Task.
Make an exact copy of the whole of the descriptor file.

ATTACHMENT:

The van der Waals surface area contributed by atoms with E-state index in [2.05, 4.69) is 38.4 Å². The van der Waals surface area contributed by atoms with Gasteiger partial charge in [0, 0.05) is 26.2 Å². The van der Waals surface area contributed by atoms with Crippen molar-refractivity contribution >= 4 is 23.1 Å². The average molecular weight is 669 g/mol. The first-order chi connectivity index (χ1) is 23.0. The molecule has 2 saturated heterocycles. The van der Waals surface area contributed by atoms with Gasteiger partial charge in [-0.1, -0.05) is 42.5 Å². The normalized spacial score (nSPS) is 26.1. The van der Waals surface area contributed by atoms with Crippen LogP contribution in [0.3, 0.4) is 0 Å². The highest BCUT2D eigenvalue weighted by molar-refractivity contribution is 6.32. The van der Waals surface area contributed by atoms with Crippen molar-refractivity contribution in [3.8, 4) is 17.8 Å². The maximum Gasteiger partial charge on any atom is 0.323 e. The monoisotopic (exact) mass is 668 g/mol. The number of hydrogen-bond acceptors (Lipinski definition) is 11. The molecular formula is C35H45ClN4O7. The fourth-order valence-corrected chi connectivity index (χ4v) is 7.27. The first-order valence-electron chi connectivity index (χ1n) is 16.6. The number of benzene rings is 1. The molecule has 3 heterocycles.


The van der Waals surface area contributed by atoms with E-state index in [2.05, 4.69) is 38.4 Å². The van der Waals surface area contributed by atoms with Gasteiger partial charge in [0, 0.05) is 26.2 Å². The van der Waals surface area contributed by atoms with Crippen molar-refractivity contribution >= 4 is 23.1 Å². The average molecular weight is 669 g/mol. The first-order chi connectivity index (χ1) is 23.0. The molecule has 2 saturated heterocycles. The van der Waals surface area contributed by atoms with Gasteiger partial charge in [-0.1, -0.05) is 42.5 Å². The normalized spacial score (nSPS) is 26.1. The van der Waals surface area contributed by atoms with Crippen LogP contribution in [0.3, 0.4) is 0 Å². The highest BCUT2D eigenvalue weighted by molar-refractivity contribution is 6.32. The van der Waals surface area contributed by atoms with Crippen molar-refractivity contribution in [3.8, 4) is 17.8 Å². The maximum Gasteiger partial charge on any atom is 0.323 e. The monoisotopic (exact) mass is 668 g/mol. The number of hydrogen-bond acceptors (Lipinski definition) is 11. The molecular formula is C35H45ClN4O7. The fourth-order valence-corrected chi connectivity index (χ4v) is 7.27. The first-order valence-electron chi connectivity index (χ1n) is 16.6. The number of benzene rings is 1. The molecule has 3 heterocycles.